New Remains of 200-Year-Old Steamboat Found in Lake Champlain

The history of the Phoenix is now more clear

Lake Champlain
What secrets do these waters hide?

In 1819, the Phoenix, a steamboat, was traveling in Vermont’s Lake Champlain when it caught on fire. Between passengers and crew, 46 people were on board the vessel at the time. They abandoned ship, and the Phoenix sank to the bottom of the lake, never to be seen again.

Well, “again” might be too strong a word. Never to be seen for the next 201 years? That’s a bit more accurate.

A new article at CNN by Allen Kim details the discovery of the remains of the aptly-named Phoenix. On August 28, divers Gary and Ellen Lefebvre were reviewing footage from the bottom of the lake when they noticed something distinctive. After contacting the Lake Champlain Maritime Museum, they learned the origin of the object they’d found — which turned out to be the paddle wheel from the Phoenix.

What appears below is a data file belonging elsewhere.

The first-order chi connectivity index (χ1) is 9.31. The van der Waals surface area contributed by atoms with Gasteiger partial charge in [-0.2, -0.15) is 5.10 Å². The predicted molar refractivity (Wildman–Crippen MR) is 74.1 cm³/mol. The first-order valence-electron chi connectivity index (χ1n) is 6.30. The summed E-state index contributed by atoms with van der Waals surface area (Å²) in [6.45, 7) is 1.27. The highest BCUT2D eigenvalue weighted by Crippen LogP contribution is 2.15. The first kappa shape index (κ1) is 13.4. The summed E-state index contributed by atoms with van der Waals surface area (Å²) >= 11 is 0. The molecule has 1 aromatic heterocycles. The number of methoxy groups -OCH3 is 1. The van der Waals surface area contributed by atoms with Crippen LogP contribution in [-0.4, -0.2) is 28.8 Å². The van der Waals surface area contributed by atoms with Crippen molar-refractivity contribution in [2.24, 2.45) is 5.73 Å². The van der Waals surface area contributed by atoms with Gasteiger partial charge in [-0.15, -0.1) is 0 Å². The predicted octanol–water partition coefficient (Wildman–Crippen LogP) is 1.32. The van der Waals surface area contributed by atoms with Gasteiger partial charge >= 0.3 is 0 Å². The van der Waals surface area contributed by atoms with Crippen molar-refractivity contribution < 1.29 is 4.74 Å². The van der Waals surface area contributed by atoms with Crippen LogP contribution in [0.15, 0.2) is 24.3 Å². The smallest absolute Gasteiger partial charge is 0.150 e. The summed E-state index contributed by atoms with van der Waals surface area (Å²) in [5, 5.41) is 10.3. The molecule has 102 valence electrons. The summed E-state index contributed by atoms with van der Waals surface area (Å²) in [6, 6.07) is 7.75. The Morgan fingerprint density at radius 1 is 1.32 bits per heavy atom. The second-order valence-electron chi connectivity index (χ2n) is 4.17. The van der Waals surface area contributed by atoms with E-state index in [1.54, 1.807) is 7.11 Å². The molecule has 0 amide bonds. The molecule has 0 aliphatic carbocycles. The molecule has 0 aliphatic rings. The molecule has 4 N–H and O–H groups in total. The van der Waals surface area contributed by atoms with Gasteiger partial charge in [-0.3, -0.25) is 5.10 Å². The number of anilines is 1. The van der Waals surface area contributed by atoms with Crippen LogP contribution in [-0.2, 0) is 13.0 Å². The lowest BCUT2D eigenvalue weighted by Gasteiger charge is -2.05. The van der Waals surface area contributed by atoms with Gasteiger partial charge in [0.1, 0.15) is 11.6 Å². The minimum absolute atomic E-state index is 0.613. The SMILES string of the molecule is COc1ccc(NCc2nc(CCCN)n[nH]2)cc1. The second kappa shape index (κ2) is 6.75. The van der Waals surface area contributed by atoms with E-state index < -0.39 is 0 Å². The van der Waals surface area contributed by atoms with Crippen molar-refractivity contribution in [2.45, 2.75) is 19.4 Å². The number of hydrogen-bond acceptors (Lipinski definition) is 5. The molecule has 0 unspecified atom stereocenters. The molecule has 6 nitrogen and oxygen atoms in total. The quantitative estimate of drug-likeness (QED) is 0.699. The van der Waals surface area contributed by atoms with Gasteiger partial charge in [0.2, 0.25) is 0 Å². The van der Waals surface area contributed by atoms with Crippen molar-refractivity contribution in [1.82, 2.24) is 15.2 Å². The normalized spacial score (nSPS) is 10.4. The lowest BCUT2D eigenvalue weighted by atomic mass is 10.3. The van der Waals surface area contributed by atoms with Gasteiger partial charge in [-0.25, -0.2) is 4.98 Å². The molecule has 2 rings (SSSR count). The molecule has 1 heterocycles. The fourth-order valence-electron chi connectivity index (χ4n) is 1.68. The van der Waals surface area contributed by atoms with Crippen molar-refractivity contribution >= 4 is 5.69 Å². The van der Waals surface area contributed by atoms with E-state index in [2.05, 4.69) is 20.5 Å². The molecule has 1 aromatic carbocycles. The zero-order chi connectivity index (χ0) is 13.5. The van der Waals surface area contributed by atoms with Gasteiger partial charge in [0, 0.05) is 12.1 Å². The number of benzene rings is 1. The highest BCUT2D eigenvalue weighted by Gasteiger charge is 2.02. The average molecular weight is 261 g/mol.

The Phoenix was an early maritime disaster in the United States’ history. In the process of evacuating the ship, 6 people lost their lives. While the hull of the vessel has been a frequently-visited location by divers, the discovery of the paddle wheel provides a greater context for the shipwreck.

The paddle wheel glimpsed on August 28 wasn’t the only one located, either. A subsequent foray to the bottom of the lake on August 31 resulted in the discovery of a second one — bringing the events of two centuries ago into sharper relief.

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